The entire planned PEACE LINE itineraries were intended to be a mosaic of memories that would continue to build from station to station. However, when it became apparent that the Covid-19-pandemic and the resulting travel restrictions would make the PEACE LINE journeys impossible, we developed the concept of the PEACE LINE mosaic.
If the mosaic could not be put together as a whole, at least some mosaic stones were to be worked out. At individual stations, the places of remembrance were to be visited and the work tasks were to be completed, which were planned within the framework of the journey. We hoped to be able to depict more or less the entire journey with contributions from the participants. We wanted to bring together interested people who do not come from a risk area and whose home country, the host country, is not a risk area. There should be one or two hosts, one teamer and two participants. Since the regulations differed from country to country (and still do), this was real puzzle work. Unfortunately, most of the destinations had become risk areas in the meantime, so that the places and countries of origin had to be restricted more and more.
Nevertheless: we were able to put two pieces of the mosaic into the PEACE LINE framework: Verdun and Berlin.
The mosaic in Verdun took place in September in the best weather. The participants dealt with the history of the First World War, Franco-German relations and a living culture of remembrance.
The Berlin mosaic, which we also developed, was a colourful mix: six German participants, one Polish and one Lithuanian participant, one French teamer and one Ukrainian participant explored Berlin on the weekend around 3 October. In the spirit of the German bank holidays, the programme revolved around European division and unification, East and West and a common Europe.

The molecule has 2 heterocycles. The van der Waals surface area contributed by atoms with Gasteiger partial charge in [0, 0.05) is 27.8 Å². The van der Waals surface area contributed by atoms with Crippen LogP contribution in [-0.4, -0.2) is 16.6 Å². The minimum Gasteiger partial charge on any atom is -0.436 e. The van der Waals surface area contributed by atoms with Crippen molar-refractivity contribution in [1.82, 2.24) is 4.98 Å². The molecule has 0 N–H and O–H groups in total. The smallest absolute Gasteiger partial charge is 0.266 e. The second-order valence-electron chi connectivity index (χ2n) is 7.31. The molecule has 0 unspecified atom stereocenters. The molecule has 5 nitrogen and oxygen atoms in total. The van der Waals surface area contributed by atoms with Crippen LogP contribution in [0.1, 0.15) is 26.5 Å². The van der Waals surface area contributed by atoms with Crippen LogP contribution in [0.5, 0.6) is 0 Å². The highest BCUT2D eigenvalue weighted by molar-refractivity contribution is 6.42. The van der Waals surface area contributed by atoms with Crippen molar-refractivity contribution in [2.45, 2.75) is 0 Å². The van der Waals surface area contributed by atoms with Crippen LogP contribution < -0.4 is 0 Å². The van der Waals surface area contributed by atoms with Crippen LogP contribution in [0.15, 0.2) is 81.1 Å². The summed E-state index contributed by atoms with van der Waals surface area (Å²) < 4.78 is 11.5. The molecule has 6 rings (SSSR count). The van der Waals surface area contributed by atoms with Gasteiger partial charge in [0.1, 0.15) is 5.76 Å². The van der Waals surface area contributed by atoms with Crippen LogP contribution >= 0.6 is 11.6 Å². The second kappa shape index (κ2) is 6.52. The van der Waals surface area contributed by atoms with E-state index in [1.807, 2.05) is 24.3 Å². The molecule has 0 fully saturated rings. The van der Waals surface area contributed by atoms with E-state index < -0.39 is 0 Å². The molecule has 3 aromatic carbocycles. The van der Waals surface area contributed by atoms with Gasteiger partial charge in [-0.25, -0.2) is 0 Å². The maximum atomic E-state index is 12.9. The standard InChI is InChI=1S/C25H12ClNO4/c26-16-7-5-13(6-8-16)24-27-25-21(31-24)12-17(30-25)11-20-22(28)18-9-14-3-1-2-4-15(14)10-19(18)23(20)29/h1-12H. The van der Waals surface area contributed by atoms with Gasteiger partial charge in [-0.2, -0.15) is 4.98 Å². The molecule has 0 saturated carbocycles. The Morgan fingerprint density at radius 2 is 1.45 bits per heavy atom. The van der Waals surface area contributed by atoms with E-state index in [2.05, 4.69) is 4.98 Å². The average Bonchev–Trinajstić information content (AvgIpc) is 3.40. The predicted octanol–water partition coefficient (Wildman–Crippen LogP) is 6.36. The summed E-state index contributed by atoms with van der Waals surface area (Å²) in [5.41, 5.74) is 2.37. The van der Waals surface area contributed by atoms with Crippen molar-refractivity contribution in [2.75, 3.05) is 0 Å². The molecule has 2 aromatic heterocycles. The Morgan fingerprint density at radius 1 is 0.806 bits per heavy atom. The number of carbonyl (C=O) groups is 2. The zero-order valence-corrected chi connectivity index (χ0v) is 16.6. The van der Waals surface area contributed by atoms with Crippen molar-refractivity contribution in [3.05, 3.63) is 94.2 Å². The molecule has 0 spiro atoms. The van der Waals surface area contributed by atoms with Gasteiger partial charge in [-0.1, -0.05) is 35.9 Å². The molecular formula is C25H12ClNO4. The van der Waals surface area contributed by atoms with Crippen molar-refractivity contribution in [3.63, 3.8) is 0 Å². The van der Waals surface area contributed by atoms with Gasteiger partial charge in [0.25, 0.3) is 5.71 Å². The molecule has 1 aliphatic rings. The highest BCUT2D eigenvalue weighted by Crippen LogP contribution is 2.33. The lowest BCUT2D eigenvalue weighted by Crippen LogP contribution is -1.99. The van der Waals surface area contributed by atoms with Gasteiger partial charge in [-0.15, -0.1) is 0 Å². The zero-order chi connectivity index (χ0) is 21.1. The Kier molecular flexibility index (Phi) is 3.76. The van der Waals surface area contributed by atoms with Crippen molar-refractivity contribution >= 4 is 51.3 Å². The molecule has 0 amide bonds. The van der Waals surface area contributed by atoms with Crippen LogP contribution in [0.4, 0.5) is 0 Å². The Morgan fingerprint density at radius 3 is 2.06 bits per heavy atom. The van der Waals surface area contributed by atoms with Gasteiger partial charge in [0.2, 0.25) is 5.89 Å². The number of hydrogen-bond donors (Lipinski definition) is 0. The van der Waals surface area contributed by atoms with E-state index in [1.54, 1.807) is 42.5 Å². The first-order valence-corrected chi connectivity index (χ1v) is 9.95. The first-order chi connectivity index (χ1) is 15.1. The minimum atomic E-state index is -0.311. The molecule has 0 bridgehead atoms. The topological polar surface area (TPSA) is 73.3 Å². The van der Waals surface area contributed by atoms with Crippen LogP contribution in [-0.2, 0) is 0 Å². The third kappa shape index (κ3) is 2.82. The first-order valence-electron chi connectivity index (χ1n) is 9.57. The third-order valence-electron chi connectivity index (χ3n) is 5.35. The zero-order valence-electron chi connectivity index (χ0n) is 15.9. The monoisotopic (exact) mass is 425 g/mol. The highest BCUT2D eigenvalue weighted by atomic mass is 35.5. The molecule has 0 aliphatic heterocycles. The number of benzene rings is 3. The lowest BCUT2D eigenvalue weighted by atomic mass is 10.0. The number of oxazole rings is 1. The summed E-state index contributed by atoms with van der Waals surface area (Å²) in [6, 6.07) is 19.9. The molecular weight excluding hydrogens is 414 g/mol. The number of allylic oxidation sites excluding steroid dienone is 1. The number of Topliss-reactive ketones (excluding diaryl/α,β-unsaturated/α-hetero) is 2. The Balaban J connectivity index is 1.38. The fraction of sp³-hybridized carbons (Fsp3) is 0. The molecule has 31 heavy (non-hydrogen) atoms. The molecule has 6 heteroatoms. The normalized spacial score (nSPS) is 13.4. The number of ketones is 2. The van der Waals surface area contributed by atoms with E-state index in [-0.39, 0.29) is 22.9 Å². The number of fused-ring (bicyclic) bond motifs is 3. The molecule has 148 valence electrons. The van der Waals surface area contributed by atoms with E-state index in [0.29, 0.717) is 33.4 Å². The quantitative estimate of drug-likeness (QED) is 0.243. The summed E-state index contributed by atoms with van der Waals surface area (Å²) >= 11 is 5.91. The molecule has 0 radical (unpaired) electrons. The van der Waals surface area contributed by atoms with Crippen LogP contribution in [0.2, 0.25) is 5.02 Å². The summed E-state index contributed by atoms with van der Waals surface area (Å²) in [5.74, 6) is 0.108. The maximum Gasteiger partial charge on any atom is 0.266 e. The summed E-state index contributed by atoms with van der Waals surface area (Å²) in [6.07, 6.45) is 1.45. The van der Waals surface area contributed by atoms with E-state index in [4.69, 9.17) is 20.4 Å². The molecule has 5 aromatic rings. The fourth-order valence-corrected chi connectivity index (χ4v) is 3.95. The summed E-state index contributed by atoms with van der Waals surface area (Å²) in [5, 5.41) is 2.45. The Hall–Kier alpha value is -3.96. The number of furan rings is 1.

Unfortunately, due to the circumstances, the project team was able to do much less than they had hoped. But it turned out that the system works. The PEACE LINE mosaics can also be a good addition to the actual programme in “normal” times and appeal to those who do not have the time to accompany an entire PEACE LINE tour.
“Even before our PEACE LINE weekend, the history of Verdun was not unknown to me. But no history book in this world gives you a feeling for what it means to stand in a trench, to hold out in a bunker and to be exposed to the constant danger of life. The suffering and cruelty on all sides can hardly be put into words. But it was not only the visits to the various memorials and cemeteries that made this weekend unique. It was also the lively exchange with my fellow travellers and the wonderful commitment of our team leader that shaped this experience. I can only recommend everyone to embark on the journey with PEACE LINE. Many thanks to the lovely organisers who made this possible.”
Tanya Shannon Bright, participant in the PEACE LINE Mosaic Verdun